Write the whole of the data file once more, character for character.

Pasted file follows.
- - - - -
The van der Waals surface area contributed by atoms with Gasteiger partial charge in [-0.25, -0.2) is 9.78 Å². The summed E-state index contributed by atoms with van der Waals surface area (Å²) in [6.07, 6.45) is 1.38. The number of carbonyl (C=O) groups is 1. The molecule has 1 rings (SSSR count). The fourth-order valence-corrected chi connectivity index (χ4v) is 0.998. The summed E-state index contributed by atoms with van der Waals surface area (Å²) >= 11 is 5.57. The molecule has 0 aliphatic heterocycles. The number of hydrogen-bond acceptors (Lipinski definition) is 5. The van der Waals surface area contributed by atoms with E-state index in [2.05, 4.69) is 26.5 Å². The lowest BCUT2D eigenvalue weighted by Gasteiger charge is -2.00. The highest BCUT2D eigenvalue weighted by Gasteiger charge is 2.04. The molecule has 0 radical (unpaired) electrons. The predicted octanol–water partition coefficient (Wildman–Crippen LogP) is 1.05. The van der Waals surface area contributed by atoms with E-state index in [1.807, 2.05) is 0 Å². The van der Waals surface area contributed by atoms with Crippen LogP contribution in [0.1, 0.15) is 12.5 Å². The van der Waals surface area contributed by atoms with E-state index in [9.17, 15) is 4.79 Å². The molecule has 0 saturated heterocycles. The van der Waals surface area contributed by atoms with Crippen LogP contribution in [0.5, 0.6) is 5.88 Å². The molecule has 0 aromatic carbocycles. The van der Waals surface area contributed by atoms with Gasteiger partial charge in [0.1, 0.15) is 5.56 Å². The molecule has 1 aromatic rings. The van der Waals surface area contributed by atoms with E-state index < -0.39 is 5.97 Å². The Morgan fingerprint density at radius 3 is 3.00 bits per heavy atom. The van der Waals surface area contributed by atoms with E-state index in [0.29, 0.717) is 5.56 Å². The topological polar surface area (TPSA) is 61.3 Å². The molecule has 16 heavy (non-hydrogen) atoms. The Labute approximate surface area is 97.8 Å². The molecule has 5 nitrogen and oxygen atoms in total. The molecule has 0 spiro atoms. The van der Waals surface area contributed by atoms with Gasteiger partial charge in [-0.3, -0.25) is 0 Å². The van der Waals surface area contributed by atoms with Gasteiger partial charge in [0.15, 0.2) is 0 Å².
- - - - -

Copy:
The van der Waals surface area contributed by atoms with Gasteiger partial charge in [-0.25, -0.2) is 9.78 Å². The summed E-state index contributed by atoms with van der Waals surface area (Å²) in [6.07, 6.45) is 1.38. The number of carbonyl (C=O) groups is 1. The molecule has 1 rings (SSSR count). The fourth-order valence-corrected chi connectivity index (χ4v) is 0.998. The summed E-state index contributed by atoms with van der Waals surface area (Å²) >= 11 is 5.57. The molecule has 0 aliphatic heterocycles. The number of hydrogen-bond acceptors (Lipinski definition) is 5. The van der Waals surface area contributed by atoms with E-state index in [2.05, 4.69) is 26.5 Å². The lowest BCUT2D eigenvalue weighted by Gasteiger charge is -2.00. The highest BCUT2D eigenvalue weighted by Gasteiger charge is 2.04. The molecule has 0 radical (unpaired) electrons. The predicted octanol–water partition coefficient (Wildman–Crippen LogP) is 1.05. The van der Waals surface area contributed by atoms with E-state index in [1.807, 2.05) is 0 Å². The van der Waals surface area contributed by atoms with Crippen LogP contribution in [0.1, 0.15) is 12.5 Å². The van der Waals surface area contributed by atoms with E-state index in [9.17, 15) is 4.79 Å². The molecule has 0 saturated heterocycles. The van der Waals surface area contributed by atoms with Crippen LogP contribution in [0.5, 0.6) is 5.88 Å². The molecule has 0 aromatic carbocycles. The van der Waals surface area contributed by atoms with Gasteiger partial charge in [0.1, 0.15) is 5.56 Å². The molecule has 1 aromatic rings. The van der Waals surface area contributed by atoms with E-state index < -0.39 is 5.97 Å². The Morgan fingerprint density at radius 3 is 3.00 bits per heavy atom. The van der Waals surface area contributed by atoms with E-state index in [0.29, 0.717) is 5.56 Å². The topological polar surface area (TPSA) is 61.3 Å². The molecule has 16 heavy (non-hydrogen) atoms. The Labute approximate surface area is 97.8 Å². The molecule has 5 nitrogen and oxygen atoms in total. The molecule has 0 spiro atoms. The van der Waals surface area contributed by atoms with Gasteiger partial charge in [-0.3, -0.25) is 0 Å². The van der Waals surface area contributed by atoms with Gasteiger partial charge in [0.15, 0.2) is 0 Å².